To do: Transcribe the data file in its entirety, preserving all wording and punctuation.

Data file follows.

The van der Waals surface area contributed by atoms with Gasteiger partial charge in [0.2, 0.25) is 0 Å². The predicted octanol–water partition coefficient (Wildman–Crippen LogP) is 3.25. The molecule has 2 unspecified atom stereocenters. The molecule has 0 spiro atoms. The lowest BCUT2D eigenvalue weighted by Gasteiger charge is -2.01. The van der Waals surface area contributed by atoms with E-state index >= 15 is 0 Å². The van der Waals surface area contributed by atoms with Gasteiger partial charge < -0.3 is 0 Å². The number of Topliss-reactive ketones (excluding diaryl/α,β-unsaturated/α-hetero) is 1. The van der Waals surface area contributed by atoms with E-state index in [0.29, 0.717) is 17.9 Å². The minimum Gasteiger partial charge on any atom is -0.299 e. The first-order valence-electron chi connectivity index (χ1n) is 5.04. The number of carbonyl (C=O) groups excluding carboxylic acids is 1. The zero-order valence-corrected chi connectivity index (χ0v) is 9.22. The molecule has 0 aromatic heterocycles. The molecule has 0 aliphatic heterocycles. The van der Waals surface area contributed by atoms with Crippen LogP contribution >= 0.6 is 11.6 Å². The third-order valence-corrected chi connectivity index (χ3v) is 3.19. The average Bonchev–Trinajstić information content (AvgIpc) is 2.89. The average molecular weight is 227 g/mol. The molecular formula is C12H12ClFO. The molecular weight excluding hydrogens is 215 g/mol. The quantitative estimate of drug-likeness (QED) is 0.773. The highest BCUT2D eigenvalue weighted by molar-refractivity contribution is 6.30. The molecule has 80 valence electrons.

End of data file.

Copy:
The van der Waals surface area contributed by atoms with Gasteiger partial charge in [0.2, 0.25) is 0 Å². The predicted octanol–water partition coefficient (Wildman–Crippen LogP) is 3.25. The molecule has 2 unspecified atom stereocenters. The molecule has 0 spiro atoms. The lowest BCUT2D eigenvalue weighted by Gasteiger charge is -2.01. The van der Waals surface area contributed by atoms with E-state index >= 15 is 0 Å². The van der Waals surface area contributed by atoms with Gasteiger partial charge < -0.3 is 0 Å². The number of Topliss-reactive ketones (excluding diaryl/α,β-unsaturated/α-hetero) is 1. The van der Waals surface area contributed by atoms with E-state index in [0.29, 0.717) is 17.9 Å². The minimum Gasteiger partial charge on any atom is -0.299 e. The first-order valence-electron chi connectivity index (χ1n) is 5.04. The number of carbonyl (C=O) groups excluding carboxylic acids is 1. The zero-order valence-corrected chi connectivity index (χ0v) is 9.22. The molecule has 0 aromatic heterocycles. The molecule has 0 aliphatic heterocycles. The van der Waals surface area contributed by atoms with Crippen LogP contribution >= 0.6 is 11.6 Å². The third-order valence-corrected chi connectivity index (χ3v) is 3.19. The average Bonchev–Trinajstić information content (AvgIpc) is 2.89. The average molecular weight is 227 g/mol. The molecular formula is C12H12ClFO. The molecular weight excluding hydrogens is 215 g/mol. The quantitative estimate of drug-likeness (QED) is 0.773. The highest BCUT2D eigenvalue weighted by molar-refractivity contribution is 6.30. The molecule has 80 valence electrons.